I Am Baker

Anonymous Comments

I read an article in the New York Times about anonymous comments.  News Sites Rethink Anonymous Online Comments. (its from April 2010)

It was pleasantly surprising to know that I am not the only one who does not think anonymity is always great in cyber space.

Anonymous Comments on WebSites: Why its should not be allowed

My experience with anonymous comments has not been good.  I have been attacked for the color pancakes I make, for the choice to homeschool, for my faith, and for my cake decorating choices among other things.

How I handle it on my blog is like this: If your comment is a personal attack its deleted.  If the comment is constructive criticism I will post it and try to address the issues with the commentor.  If people simply have different opinions than me, but choose to express themselves in an intelligent way, their comments stay.  I have filters in place and my readers are usually not exposed to the hate that people are so willing to spew.

From the NYT article, “Leonard Pitts Jr., a Miami Herald columnist, wrote recently that anonymity has made comment streams “havens for a level of crudity, bigotry, meanness and plain nastiness that shocks the tattered remnants of our propriety.” (emphasis mine)

This is by no means an overstatement.  In the safe confines of anonymity I have seen the most vile of words written.  People feel impervious by the ‘anonymous’ label sprawled next to their words.  They are saying and doing things they would never dream of saying and doing to someones face.  Its as if they feel their words are without consequence and that it is their right to say whatever they want.

I think that news sites are on the right track if they are considering doing away with anonymous comments.  Force people to stand behind their opinions, or at the very least think before they say something that may cause harm.  I am not foolish enough to believe that people will not find ways to hide behind fake identities and persona’s.  But I am hugely comforted by the fact that people are recognizing that nothing good comes from the anonymous attack.

If it is not constructive  it does not make you ponder and re-evaluate, it is simply an evil distraction.

There may be a decrease in the quantity of comments on sites, the positive side is that there will be a surplus of quality interactions.

Quality Over Quantity

What say you?  Do you support peoples right to say what they want with identity attached?  Do you think there is any good to having anonymity online?  If anonymous comments were to be taken away, do you think that would make a positive impact?

 

 

 

Comments

  1. says

    I have so much to say on this, but I will just share with you that I am so so tired of the MEAN anonymous comments.
    I mean what is the point?
    They get deleted, no one see’s them; I wonder if the person feels better—still?

    • says

      Completely agree girl. Its so frustrating when we a re blogging about something as simple and joyful as food, and have to deal with MEAN. We arent discussing hot button issues here! But why? What are people thinking? And if the anonymous option was taken away somehow, would those comments cease to exist?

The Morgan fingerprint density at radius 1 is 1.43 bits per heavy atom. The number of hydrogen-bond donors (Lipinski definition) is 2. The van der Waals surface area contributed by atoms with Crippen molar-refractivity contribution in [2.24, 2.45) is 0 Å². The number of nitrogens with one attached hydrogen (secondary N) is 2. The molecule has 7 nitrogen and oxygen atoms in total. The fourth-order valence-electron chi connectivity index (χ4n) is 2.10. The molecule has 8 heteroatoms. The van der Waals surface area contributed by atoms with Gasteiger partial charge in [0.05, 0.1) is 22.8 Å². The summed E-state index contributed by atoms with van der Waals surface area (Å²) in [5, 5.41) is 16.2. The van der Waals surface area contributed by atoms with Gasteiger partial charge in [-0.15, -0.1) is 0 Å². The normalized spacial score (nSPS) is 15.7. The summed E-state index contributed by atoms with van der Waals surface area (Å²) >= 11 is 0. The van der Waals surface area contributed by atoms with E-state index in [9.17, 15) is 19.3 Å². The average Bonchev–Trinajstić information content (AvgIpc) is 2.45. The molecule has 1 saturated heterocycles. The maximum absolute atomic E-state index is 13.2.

2. says

    I think as you said, there are always ways of people “hiding” behind their negative comments with a fake persona, which is so sad. But I do think that it could have a positive impact to online commenting. It definitely may decrease the number of comments, because some people dont want to expose their identity online (sometimes, even if they have something good to say too) but if it knocks out some of the negativity, then that is a good thing. There is no reason to be so hateful and attacking people online just because you can “hide” behind the anonymous name. I am so sorry you have dealt with such negativity Amanda. Just remain steadfast in your faith in God. You are MEANT to be blogging and sharing your beautiful cakes and goodies, and Im so glad you are so open with your faith here. It gives us all the strength to do the same thing. You are such an amazing woman of God and I really look up to you. :) Thank you for everything you do Amanda! Xoxo

    • says

      You are so kind sweet Carla! Thank you for your support and encouragement. I feel the same about you! I have many filters in place on my blog so feel ok about this environment. Its when I go elsewhere… especially big sites… that I am dumbfounded and horrified by how people choose to interact. Its so upsetting!

  3. says

    It’s interesting, I don’t know quite where to stand on anonymous comments. They can be good and bad. I have seen some people give honest feed back that was not meant to be negative, only to be ripped to shreds by people because it is their “favorite” blogger. I have seen peoples pages and twitter feeds filled with awful comments back to the person because they disagreed with the blogger. I can see why someone would shy away from putting their information. On the other hand, I think people need to learn to disagree with tact. I am amazed about how cruel our society is becoming. I think it is sad someone posted that you shouldn’t be able to procreate because you use food coloring. Really? Is that the best way to convey that chemicals in food can be dangerous. Isn’t there a better way to state information about the dangers of food coloring and other things? Thank you for your candid post Amanda.